ATLAS - AI and Simulation for Tumor Liver ASsessment
The BMBF is funding our joint project ATLAS in the "Computational Life Sciences - AI Methods for Systems Medicine".
Liver cancer is the second most common cause of cancer-related death. Diagnosis and treatment are time-critical and require highly patient-specific diagnostic and treatment pathways. Medical decision-making is based on a variety of interdependent factors related to different medical disciplines, past experience and clinical guidelines. Taking into account all decision factors in combination with the possible therapeutic approaches is a major challenge for physicians and often cannot be solved optimally even in an interdisciplinary tumor board. In this project, we are developing ATLAS, a decision support tool that will significantly assist clinicians in meeting this challenge. Based on AI methods, ATLAS processes all relevant patient data from databases, systems medicine and continuum biomechanical in silico prognosis models as well as individual patient data. The tool is being developed in a co-design approach by experts in surgical oncology, mathematical modeling and machine learning. The selected technologies will integrate automated understanding of a highly complex patient situation through simulation of liver functions with expert knowledge and ontology-driven learning with knowledge graphs from retrospective liver tumor cases. ATLAS will be based on a detailed historical data cohort of more than 6,000 patients with liver tumors and will be evaluated on case studies at the University Hospital of Jena. The integration of medical expert knowledge, mathematical modeling and artificial intelligence represents a highly original and promising approach for high-quality diagnosis and treatment of liver tumors, resulting in patient-specific improvement of prognosis. The scientific knowledge gained from these projects will provide opportunities for transfer to malignancies in other organs, such as the lung, kidney or brain. The development of tools and demonstrators will provide sustainable exploitation pathways for future commercial applications.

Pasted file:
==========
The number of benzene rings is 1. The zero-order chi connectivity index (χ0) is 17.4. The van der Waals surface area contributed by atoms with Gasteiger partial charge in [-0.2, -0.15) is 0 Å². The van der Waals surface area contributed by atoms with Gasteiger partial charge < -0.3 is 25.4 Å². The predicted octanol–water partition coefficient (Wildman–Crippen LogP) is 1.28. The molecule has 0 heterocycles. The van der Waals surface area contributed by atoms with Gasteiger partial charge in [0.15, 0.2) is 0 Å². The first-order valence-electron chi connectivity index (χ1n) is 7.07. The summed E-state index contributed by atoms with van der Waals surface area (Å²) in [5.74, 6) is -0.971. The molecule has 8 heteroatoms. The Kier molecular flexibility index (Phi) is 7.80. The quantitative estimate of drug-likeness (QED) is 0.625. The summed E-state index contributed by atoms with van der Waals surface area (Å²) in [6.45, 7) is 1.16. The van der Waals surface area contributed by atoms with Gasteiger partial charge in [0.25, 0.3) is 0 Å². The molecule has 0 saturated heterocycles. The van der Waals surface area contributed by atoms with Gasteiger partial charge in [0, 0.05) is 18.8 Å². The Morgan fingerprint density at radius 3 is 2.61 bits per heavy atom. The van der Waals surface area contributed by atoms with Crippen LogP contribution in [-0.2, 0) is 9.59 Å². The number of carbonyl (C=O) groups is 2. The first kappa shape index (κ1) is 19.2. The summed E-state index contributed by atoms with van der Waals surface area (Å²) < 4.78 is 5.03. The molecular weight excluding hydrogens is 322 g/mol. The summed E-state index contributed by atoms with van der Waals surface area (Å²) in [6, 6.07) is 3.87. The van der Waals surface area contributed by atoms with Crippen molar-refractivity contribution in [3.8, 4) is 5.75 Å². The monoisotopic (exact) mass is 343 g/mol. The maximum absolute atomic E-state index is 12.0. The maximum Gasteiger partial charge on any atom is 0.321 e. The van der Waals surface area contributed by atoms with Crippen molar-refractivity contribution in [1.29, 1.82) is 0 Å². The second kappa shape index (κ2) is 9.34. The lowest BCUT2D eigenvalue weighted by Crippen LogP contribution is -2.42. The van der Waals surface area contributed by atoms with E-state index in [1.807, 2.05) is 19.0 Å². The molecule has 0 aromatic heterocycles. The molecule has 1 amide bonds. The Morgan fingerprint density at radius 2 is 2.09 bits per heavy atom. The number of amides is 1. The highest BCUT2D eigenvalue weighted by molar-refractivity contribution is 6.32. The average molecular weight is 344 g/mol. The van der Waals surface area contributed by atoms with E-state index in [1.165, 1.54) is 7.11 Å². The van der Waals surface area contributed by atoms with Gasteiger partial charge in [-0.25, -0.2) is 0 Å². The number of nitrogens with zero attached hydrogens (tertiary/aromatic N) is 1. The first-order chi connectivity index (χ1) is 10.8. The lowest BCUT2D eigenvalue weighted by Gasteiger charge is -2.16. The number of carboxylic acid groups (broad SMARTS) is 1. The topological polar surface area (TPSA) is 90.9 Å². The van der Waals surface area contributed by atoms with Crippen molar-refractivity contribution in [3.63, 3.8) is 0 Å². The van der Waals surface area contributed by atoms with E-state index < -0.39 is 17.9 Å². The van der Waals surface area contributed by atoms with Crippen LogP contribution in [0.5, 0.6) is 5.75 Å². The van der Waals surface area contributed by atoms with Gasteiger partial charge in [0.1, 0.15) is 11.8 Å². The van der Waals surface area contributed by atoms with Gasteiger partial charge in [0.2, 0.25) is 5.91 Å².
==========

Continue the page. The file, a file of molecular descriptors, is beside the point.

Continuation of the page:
New Bachelor Student - Afruja Hossain
Afruja Hossain started working in our lab on a systematic overview of the protein variability of cytochrome P450 (CYP450) isoforms in the human liver.
Visiting EU parliament and attending STOA AI session
We were selected to participate in an European policy journey on the topic EU research funding and science communication by the Berlin University Alliance (BUA).
Humboldt Internship Program 2023 - Computational Modeling of Drug Detoxification - A Systems Medicine Approachhttps://hic.hu-berlin.de/en/internship-program/projects/201
How does CYP2D6 genotype effect metabolic phenotyping? See our latest paper in Frontiers in Pharmacology for answers.
M. König receives funding of the Berlin University Alliance and the DFG for the X-Student Research Group: Physiologically based modeling of drugs: ACE inhibitors
We organized the Computational Modeling in Biology Network (COMBINE) meeting in Berlin this year with > 100 participants from 06-08 October 2022.
ICSB 2022 - Presentation and Posters
We could present our work on physiologically based pharmacokinetics (PBPK) modeling at ICSB2022.